I am struggling to understand why linked lists seem to be accepted to have better big-O performance than arrays for in-middle insertion/deletion. The performance differences between lists and arrays for front-of and end-of operations make sense intuitively, but for operations in the middle, not so much.
I see why the middle insert is O(n) for a dynamic array - half the elements need to be shifted one by one.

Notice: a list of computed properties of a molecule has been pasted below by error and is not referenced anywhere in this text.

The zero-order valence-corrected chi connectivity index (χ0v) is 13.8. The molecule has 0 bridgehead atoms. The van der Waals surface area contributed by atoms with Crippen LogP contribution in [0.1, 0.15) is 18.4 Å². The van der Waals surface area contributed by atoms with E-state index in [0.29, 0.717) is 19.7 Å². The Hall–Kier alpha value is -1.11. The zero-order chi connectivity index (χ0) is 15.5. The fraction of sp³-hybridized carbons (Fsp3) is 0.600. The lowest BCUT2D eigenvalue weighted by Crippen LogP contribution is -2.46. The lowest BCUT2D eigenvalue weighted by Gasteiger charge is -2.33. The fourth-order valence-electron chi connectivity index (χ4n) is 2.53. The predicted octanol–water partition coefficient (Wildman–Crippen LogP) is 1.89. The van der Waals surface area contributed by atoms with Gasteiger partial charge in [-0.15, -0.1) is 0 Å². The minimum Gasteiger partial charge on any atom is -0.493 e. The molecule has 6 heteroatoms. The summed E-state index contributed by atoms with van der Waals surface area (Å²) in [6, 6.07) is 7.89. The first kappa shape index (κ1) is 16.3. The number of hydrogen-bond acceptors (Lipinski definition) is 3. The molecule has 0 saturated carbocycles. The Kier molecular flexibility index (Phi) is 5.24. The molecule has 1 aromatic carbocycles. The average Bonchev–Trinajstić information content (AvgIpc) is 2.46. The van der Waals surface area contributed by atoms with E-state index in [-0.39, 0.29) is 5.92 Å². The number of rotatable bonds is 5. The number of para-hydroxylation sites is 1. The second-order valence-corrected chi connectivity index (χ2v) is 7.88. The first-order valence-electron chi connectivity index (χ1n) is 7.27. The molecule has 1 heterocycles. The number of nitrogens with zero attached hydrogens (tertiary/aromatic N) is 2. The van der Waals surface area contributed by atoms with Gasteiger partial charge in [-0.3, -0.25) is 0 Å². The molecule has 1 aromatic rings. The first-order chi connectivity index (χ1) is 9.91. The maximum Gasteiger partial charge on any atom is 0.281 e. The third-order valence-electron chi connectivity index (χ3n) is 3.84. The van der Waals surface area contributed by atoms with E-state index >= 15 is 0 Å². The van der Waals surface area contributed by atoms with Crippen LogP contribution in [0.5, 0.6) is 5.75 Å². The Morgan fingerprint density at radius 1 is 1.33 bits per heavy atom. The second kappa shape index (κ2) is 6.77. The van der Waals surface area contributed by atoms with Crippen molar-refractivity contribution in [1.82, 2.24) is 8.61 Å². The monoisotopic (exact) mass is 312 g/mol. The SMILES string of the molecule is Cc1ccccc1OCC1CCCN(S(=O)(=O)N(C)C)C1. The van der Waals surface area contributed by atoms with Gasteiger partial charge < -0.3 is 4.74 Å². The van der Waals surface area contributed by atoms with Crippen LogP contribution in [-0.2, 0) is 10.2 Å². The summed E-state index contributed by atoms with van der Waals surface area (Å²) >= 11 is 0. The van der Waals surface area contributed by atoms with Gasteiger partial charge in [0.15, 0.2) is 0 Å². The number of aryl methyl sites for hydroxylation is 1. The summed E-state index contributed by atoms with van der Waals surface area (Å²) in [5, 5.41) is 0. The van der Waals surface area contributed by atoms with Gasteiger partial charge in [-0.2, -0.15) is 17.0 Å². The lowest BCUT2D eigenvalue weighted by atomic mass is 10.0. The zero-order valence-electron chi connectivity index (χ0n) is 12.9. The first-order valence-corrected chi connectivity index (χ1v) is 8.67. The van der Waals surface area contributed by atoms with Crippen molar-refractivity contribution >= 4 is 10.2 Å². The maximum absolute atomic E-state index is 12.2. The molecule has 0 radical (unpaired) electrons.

But, when it comes to linked lists, don't half the elements need to be traversed one by one starting from the head to find the insertion point? And if so, why doesn't that also make linked lists O(n) for middle insertion? And if it does, why is it not represented that way in the Wikipedia article?